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Large crash marks end of Vuelta stage

Horner breaks his hand, Vino among the injured

By Andrew Hood

2009 Vuelta, stage 4: Horner after the race end.

2009 Vuelta, stage 4: Horner after the race end.

Photo: Graham Watson

Chris Horner was among the major victims of a horrible high-speed crash Tuesday as scores of riders crashed near the end of the rainy fourth stage at the Vuelta a España.

The Astana captain hit the deck with dozens of riders in a pile-up caused by a narrow run through a rain-slickened traffic circle within the 3km-to-go banner.

The team later announced that Horner had broken his left hand and would leave the Vuelta.

“I hit my face into the concrete,” Horner said in an audio recording released by Astana. “Somebody went too fast … I thought I was in a good position but sometimes there are no good positions.”

“I’m done for the year, for sure,” he said.

The team said Horner had a hematoma on the right hip and a deep cut in his upper lip and he would return to the U.S. Wednesday morning.

Astana’s Alexander Vinokourov was bleeding on his right leg and was receiving stitches from a team doctor, telling VeloNews: “I crashed pretty hard, but I will be able to keep going.”

Alexander Vinokourov rolls to the finish line after a massive pile-up near the end of the 4th stage of the Vuelta.

Alexander Vinokourov rolls to the finish line after a massive pile-up near the end of the 4th stage of the Vuelta.

Photo: Agence France Presse

Only six riders made it past the mayhem, three riders from Columbia-HTC and three from Quick Step. Tom Boonen and Allan Davis were both caught up in the massive pileup at 2.5km to go, sending at least three dozen riders to the pavement.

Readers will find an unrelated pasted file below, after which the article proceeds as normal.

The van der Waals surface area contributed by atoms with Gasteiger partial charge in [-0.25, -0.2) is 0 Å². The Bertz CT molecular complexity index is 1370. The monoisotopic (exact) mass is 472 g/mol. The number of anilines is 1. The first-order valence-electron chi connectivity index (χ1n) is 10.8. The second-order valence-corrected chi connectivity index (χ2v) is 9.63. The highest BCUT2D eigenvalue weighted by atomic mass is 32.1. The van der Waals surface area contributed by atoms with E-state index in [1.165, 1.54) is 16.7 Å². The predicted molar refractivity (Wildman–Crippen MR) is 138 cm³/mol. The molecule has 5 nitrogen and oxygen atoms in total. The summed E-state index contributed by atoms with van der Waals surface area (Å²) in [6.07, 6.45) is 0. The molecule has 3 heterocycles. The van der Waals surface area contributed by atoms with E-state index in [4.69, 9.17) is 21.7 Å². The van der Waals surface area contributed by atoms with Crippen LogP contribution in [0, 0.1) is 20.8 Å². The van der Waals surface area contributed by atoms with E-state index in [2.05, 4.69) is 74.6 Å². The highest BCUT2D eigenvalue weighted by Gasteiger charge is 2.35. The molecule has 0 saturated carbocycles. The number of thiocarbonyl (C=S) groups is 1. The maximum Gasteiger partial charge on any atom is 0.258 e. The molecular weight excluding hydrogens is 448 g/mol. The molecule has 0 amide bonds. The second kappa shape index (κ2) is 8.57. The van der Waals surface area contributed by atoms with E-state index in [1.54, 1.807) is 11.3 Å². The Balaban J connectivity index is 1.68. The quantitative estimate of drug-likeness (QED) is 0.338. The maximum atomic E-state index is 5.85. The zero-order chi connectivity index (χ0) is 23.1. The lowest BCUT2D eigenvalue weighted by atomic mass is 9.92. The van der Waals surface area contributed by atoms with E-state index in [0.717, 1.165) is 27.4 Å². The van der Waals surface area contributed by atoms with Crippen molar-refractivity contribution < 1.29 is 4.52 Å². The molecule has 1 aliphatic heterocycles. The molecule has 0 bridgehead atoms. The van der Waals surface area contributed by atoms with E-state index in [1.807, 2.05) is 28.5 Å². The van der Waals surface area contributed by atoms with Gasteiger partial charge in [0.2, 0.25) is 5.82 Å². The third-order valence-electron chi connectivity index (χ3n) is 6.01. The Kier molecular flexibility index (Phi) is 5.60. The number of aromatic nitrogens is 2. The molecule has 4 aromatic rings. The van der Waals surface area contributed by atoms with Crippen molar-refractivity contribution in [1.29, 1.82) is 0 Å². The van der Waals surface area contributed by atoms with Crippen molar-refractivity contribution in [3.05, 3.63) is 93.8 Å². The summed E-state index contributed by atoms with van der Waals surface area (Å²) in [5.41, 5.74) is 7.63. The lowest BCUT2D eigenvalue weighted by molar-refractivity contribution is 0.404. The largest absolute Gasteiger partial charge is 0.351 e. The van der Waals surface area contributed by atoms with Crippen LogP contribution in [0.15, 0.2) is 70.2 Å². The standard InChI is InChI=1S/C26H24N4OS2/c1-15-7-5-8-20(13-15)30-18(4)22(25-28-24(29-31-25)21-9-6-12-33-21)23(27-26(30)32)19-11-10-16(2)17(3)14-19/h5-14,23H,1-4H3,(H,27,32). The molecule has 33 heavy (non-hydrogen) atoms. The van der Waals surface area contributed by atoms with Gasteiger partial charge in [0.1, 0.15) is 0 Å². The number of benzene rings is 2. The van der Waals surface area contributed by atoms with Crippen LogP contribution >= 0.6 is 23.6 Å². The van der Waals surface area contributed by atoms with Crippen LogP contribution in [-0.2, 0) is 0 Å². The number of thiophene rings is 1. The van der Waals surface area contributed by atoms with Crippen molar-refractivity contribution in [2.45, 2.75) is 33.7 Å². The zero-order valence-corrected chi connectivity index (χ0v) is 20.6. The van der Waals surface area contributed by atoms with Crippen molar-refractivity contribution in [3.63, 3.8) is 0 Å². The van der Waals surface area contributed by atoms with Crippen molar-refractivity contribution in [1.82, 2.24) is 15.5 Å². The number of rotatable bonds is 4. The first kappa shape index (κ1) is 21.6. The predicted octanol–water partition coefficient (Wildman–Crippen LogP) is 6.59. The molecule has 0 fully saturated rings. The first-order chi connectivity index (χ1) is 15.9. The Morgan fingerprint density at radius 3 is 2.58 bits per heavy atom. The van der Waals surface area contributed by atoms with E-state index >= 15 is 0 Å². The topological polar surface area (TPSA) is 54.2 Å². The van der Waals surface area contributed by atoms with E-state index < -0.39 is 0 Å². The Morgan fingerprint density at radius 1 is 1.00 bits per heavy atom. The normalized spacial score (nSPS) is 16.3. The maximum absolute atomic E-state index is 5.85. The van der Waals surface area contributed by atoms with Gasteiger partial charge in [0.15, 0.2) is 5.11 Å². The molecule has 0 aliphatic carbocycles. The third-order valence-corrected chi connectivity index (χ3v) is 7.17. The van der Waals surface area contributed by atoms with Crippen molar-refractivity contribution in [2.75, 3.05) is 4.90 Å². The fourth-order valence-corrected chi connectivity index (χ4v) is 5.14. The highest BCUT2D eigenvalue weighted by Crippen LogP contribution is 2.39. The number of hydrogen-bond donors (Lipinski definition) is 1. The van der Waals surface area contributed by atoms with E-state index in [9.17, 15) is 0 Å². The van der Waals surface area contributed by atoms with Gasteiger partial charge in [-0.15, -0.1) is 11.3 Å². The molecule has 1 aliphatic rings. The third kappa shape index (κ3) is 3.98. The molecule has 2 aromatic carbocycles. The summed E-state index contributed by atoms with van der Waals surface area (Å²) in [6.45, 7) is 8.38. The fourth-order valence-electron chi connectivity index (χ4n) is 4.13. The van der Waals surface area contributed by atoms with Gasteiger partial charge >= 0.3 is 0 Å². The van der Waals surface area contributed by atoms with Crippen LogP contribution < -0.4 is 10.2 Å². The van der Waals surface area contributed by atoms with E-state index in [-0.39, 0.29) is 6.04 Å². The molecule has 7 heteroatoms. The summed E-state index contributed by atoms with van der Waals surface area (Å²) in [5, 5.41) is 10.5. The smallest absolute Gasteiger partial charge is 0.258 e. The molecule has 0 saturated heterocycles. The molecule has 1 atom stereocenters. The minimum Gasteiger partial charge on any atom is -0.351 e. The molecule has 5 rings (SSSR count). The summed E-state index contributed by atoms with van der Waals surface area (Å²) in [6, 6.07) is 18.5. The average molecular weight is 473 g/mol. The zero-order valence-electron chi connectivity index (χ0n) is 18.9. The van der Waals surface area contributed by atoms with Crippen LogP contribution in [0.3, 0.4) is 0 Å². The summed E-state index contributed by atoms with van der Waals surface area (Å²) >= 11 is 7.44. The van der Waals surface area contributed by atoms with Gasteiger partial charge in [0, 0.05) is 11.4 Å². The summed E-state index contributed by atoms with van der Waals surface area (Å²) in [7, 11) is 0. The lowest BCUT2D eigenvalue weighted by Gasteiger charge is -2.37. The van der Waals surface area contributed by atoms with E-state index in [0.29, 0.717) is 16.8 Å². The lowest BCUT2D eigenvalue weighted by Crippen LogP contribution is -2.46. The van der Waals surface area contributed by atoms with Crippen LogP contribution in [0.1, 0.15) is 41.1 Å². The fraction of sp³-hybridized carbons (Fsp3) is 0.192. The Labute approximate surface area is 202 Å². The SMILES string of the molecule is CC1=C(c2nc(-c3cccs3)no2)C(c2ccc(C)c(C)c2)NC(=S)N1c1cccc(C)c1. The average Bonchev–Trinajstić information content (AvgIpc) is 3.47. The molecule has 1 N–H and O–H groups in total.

It was like a war zone as bloodied and scraped up riders limped into the lobby of a Holiday Inn to shower and change clothes before boarding a flight to Spain later Tuesday evening.

Roger Hammond of Cervélo was livid, saying that a rider from Jaxobeo-Galicia caused the crash.

Several from Garmin-Slipstream went down, including Tyler Farrar, Tom Danielson and Ryder Hesjdal.

“Everyone went down in a half-second,” said Farrar, who didn’t appear seriously injured. “There was nowhere to go.”

Hesjedal said it was a missed opportunity for the team.

“It’s been summer here and probably hasn’t rained for a long time. The roads were super slick once we crossed into Belgium, with a lot of dust and oil on the roads,” Hesjedal said. “It was too bad because we had Tyler set up perfectly for the sprint.”

Race leader Fabian Cancellara (Saxo Bank) also crashed, but retained the race lead because all riders were awarded the same time.

“I hurt my head pretty bad,” Cancellara told VeloNews. “I am not so bad. I can continue in the race. It was very dangerous all day.”

Others more seriously injured included Robert Kiserlovski (Fuji-Servetto), broken clavicle; Davide Vigano (Fuji-Servetto), serious cuts; and Gustavo Dominquez (Xacobeo-Galicia), deep cuts to right leg, need for stitches.

There were other crashes throughout the day, including Cervélo’s GC man, José Angel Gómez Marchante, and a spectacular crash by Danish talent Jakob Fuglsang (Saxo Bank), who skidded into the back of a semi-tractor-trailer parked on the race course.

Some teams avoided serious, including Columbia-HTC, which had three riders clear at the front and the rest of its team further back to avoid the havoc.

“I was very worried about the stages in Holland, because the roads there are designed for grandmas riding their bikes at 10kph, not for a modern race,” said Columbia-HTC sport director Brian Holm. “I’m glad that no one seems seriously injured.”

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